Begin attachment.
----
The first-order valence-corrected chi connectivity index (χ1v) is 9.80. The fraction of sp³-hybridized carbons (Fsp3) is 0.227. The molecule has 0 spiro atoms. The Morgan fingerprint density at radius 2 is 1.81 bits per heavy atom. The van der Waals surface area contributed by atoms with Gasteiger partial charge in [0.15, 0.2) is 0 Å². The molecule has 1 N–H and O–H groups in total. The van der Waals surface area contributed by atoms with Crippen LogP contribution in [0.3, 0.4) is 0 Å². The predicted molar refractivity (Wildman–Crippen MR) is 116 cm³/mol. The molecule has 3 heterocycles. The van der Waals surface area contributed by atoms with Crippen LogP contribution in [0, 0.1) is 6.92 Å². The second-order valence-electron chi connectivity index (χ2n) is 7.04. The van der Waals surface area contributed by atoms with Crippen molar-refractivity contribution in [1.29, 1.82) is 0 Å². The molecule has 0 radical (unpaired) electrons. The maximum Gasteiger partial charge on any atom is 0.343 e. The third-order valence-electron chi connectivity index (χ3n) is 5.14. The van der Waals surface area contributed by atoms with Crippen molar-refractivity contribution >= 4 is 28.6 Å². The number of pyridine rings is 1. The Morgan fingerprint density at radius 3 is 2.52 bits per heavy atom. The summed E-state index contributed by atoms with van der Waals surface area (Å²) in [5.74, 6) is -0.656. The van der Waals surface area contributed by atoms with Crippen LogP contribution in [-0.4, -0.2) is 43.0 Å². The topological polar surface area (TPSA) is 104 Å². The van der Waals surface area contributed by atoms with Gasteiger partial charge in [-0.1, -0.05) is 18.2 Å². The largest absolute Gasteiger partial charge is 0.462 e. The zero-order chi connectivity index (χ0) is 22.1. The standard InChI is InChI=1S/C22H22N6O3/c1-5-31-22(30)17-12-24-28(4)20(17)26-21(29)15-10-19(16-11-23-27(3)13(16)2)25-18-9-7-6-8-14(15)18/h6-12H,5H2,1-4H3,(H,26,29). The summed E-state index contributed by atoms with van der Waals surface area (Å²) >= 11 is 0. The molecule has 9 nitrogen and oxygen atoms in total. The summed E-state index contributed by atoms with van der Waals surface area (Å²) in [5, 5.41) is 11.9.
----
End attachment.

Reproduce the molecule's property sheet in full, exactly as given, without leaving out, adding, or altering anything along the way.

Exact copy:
The first-order valence-corrected chi connectivity index (χ1v) is 9.80. The fraction of sp³-hybridized carbons (Fsp3) is 0.227. The molecule has 0 spiro atoms. The Morgan fingerprint density at radius 2 is 1.81 bits per heavy atom. The van der Waals surface area contributed by atoms with Gasteiger partial charge in [0.15, 0.2) is 0 Å². The molecule has 1 N–H and O–H groups in total. The van der Waals surface area contributed by atoms with Crippen LogP contribution in [0.3, 0.4) is 0 Å². The predicted molar refractivity (Wildman–Crippen MR) is 116 cm³/mol. The molecule has 3 heterocycles. The van der Waals surface area contributed by atoms with Crippen LogP contribution in [0, 0.1) is 6.92 Å². The second-order valence-electron chi connectivity index (χ2n) is 7.04. The van der Waals surface area contributed by atoms with Crippen molar-refractivity contribution in [1.29, 1.82) is 0 Å². The molecule has 0 radical (unpaired) electrons. The maximum Gasteiger partial charge on any atom is 0.343 e. The third-order valence-electron chi connectivity index (χ3n) is 5.14. The van der Waals surface area contributed by atoms with Crippen molar-refractivity contribution >= 4 is 28.6 Å². The number of pyridine rings is 1. The Morgan fingerprint density at radius 3 is 2.52 bits per heavy atom. The summed E-state index contributed by atoms with van der Waals surface area (Å²) in [5.74, 6) is -0.656. The van der Waals surface area contributed by atoms with Crippen LogP contribution in [-0.4, -0.2) is 43.0 Å². The topological polar surface area (TPSA) is 104 Å². The van der Waals surface area contributed by atoms with Gasteiger partial charge in [-0.1, -0.05) is 18.2 Å². The largest absolute Gasteiger partial charge is 0.462 e. The zero-order chi connectivity index (χ0) is 22.1. The standard InChI is InChI=1S/C22H22N6O3/c1-5-31-22(30)17-12-24-28(4)20(17)26-21(29)15-10-19(16-11-23-27(3)13(16)2)25-18-9-7-6-8-14(15)18/h6-12H,5H2,1-4H3,(H,26,29). The summed E-state index contributed by atoms with van der Waals surface area (Å²) >= 11 is 0. The molecule has 9 nitrogen and oxygen atoms in total. The summed E-state index contributed by atoms with van der Waals surface area (Å²) in [5, 5.41) is 11.9.